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Nursing Home Negligence Alleged in Man’s Death

The widow of a man who died in a fire while in the care of a county-owned nursing home in Philadelphia has filed a lawsuit alleging negligence by the facility and staffers. The man, who suffered from Parkinson’s disease and numerous other ailments, was reportedly engulfed in flames after dropping his lit cigarette on his clothing.cigarette

The nursing home negligence lawsuit alleges the facility violated federal nursing home regulations by allowing him to smoke unsupervised, despite the fact that he needed help with many basic tasks. He required assistance to eat, bathe, dress, brush his teeth and more. Yet somehow, he was entrusted to use an open flame without supervision, jeopardizing not only his safety but also that of other patients and staffers at the facility.

This is the kind of judgment lapse that families may want to be on alert for when going to visit loved ones in nursing homes this holiday season. It may seem like a simple oversight, but the fact is, it could quickly end in tragedy.

Although our Fort Myers nursing home abuse lawyers know that while many families want to spend more time throughout the year with their loved one, everyday life is hectic. During the holidays, many people have the opportunity to slow down a bit and connect with loved ones. It’s worthwhile during this time to take a moment to reflect on the health and well-being of your loved one, which could be essential to ensuring that elder abuse and/ or neglect is not a concern.

Keep in mind: Nursing home residents, even the healthier ones, are a vulnerable population. While everything really could be just fine, it’s important to recognize they may not be able to express to you if there is trouble. That’s why it’s imperative to take a closer look while you have more time to spend over the winter break.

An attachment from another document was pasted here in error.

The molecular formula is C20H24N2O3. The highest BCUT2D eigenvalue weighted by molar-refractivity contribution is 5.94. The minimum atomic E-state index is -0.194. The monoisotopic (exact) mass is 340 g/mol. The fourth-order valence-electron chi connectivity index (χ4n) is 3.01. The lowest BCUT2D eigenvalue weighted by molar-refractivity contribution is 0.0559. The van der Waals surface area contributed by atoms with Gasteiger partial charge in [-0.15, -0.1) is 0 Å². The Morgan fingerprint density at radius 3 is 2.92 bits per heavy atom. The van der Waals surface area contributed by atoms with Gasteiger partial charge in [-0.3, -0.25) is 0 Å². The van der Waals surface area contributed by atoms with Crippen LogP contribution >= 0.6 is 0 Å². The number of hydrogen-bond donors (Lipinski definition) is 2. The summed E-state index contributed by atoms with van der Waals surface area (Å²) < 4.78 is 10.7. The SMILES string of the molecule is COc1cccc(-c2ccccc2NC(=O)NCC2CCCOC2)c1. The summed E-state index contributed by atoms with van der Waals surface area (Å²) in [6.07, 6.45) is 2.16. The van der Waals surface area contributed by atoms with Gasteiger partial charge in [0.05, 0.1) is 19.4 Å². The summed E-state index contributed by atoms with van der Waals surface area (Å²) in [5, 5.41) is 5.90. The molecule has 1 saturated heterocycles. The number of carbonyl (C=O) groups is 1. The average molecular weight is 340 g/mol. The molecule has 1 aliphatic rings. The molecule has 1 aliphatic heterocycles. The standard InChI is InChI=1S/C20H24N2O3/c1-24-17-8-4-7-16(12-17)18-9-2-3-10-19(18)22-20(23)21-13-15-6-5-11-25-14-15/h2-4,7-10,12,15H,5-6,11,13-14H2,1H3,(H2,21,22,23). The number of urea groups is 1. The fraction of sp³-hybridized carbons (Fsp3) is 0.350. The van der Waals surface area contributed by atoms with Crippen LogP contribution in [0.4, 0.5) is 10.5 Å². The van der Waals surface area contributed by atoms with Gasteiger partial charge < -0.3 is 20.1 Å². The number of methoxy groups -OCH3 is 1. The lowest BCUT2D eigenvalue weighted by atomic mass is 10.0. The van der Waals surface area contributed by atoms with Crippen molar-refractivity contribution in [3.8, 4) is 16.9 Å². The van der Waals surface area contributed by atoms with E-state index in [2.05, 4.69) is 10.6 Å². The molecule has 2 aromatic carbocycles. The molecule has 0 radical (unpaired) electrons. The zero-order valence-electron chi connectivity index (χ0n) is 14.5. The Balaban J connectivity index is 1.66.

Some of the warning flags you may want to watch out for include:

  • Is your loved one abnormally withdrawn emotionally? Grandma or grandpa is typically cheery, but seems quiet and reclusive or easily agitated?
  • Does he or she have bruising or other physical ailments that don’t seem to have any clear or satisfactory explanation from staffers?
  • Has there been any major overhaul or alteration of his or her medication? Whats the explanation for that?
  • How is his or her hygiene? Are their basic needs being met in this regard?
  • Has there been any notable change in finances, such a sudden increase in gift-giving or unexplained loss in accounts?

Of course, thee situations don’t necessarily mean that nursing home abuse or neglect is definitely occurring, but these are indicators of a possible problem.

In the Philadelphia case, plaintiff was reportedly smoking a cigarette on the balcony one morning in February when his clothing caught fire. The fire quickly spread. He died of his injuries about a month later. An investigation by the state’s health department concluded the cigarette became ignited on a clothing protector made of paper and plastic decedent was still wearing from lunch.

Prior to that incident, according to court records, decedent had suffered burns on his fingers while smoking. Soon after that, he was designated as a “supervised smoker.” Another report just a few months later, however, characterized him as an independent smoker.

His widow is seeking more than $150,000 in damages.

Call Associates and Bruce L. Scheiner, Attorneys for the Injured, at 1-800-646-1210.

Additional Resources:

Lawsuit filed against Delco nursing home for fire that killed smoker, Nov. 25, 2016, Staff Report, Philadelphia Voice

More Blog Entries:

Suing Nursing Homes for Abuse, Neglect Just Got Less Difficult, Nov. 8, 2016, Nursing Home Abuse Lawyer Blog